Covid Democracy Webinar Series: Community-building From Bendigo To London
The Coronavirus pandemic both lays bare deep and ongoing injustices in our society and provides a moment to re-evaluate and reset our political conversation. It has also introduced huge numbers of people to ideas of mutual aid, anarchist organising, and participatory commons-based community building.
For this webinar, we are delighted to have speakers joining us from two remarkable grassroots projects building community cohesion and resilience, reducing environmental impacts, and cultivating deep democracy at opposite ends of the planet – London’s Participatory City and Bendigo’s bHive.
Participatory City is among the most exciting projects around. Working in the huge and socially disadvantaged Borough of Barking and Dagenham, the project provides institutional support to communities to develop their own urban commons projects, from cooking co-ops to knitting groups, from pop-up shops to tool libraries. They are doing this partly because of what each project brings, but largely because of the overarching benefits across the community. They have already found that these projects reduce a vast range of social ills, from homelessness to drug addiction to family violence, by making people across the area feel included, feel they have more control over their own lives. They see it as a different mode of politics: not public, not private, not paternalistic, but participatory.
Nat Defriend, Participatory City’s Deputy Chief Executive and Chief Operating Officer, will join us to talk about the project, and how it has evolved because of the pandemic. Nat has had a career in front-line services, youth justice and local community innovation, and is driven by a passion for community action and “a firm conviction that solutions lie upstream and outside the formal structures of institutions, services and systems”.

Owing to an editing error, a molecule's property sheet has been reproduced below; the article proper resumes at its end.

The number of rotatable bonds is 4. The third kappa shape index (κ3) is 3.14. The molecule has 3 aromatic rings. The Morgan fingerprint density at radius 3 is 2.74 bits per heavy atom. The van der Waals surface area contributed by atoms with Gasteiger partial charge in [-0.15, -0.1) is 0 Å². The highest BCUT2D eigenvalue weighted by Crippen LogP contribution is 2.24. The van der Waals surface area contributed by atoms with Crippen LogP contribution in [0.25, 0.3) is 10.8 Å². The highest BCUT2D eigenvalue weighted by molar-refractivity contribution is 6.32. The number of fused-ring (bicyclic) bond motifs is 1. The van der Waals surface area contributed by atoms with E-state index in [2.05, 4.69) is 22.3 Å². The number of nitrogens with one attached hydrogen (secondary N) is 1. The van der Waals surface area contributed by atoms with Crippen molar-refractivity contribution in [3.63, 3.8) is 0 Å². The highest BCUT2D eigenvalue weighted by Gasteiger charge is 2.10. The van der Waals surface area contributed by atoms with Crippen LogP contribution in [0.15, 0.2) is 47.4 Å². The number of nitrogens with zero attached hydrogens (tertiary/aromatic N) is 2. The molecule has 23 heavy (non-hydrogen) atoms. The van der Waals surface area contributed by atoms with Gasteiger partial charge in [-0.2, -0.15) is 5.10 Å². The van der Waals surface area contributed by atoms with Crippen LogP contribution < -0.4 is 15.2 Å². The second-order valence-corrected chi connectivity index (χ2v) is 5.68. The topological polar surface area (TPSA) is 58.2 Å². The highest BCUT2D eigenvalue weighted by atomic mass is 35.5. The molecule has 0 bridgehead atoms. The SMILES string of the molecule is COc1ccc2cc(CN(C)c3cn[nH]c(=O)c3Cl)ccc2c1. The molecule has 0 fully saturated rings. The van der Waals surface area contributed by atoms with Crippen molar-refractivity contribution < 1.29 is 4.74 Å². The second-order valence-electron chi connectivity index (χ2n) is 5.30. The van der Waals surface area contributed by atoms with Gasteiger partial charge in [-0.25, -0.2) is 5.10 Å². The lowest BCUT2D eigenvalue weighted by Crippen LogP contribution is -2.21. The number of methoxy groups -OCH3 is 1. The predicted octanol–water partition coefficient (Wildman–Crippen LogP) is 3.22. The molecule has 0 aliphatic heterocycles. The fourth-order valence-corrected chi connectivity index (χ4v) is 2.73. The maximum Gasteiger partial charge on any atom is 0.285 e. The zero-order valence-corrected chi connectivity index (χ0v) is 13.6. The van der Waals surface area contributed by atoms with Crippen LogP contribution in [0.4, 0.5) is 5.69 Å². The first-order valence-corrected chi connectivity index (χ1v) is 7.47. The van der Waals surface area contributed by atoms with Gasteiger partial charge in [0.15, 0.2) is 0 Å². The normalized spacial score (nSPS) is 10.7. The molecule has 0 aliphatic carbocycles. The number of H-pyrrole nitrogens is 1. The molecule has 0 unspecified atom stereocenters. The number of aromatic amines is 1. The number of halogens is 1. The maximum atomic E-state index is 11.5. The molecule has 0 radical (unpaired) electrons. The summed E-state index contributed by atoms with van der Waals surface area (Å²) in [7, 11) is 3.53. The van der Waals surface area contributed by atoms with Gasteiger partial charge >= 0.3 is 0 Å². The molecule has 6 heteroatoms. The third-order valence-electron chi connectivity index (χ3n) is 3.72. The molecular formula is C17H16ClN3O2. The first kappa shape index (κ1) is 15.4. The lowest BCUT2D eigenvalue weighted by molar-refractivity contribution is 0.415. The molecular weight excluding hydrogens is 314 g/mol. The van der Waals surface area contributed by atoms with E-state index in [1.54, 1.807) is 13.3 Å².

Back here in Australia, the bHive is a world first, place based sharing economy cooperative, receiving global interest through the ‘Platform Cooperative’ network. It’s a community owned, person-to-person sharing economy platform being develop by and for the local community in Bendigo. They are doing wonderful thinking around the future of local economic development, of work, of governance.
Julie Miller Markoff will join us from bHive. Julie’s expertise is in the design and leadership of change and transitions – getting us from here to there, from this to that. She describes bHive as “the best idea going around for place based development” and will bring her passion and wisdom to our discussion.
This is a wonderful opportunity to hear from people leading brilliant, practical community projects, and discuss with them how to bring these ideas to life wherever we are. It promises to be a tremendously inspiring conversation. Don’t miss out!
Bursaries available for those without the means to pay. Please email Elissa Jenkins (email listed below).
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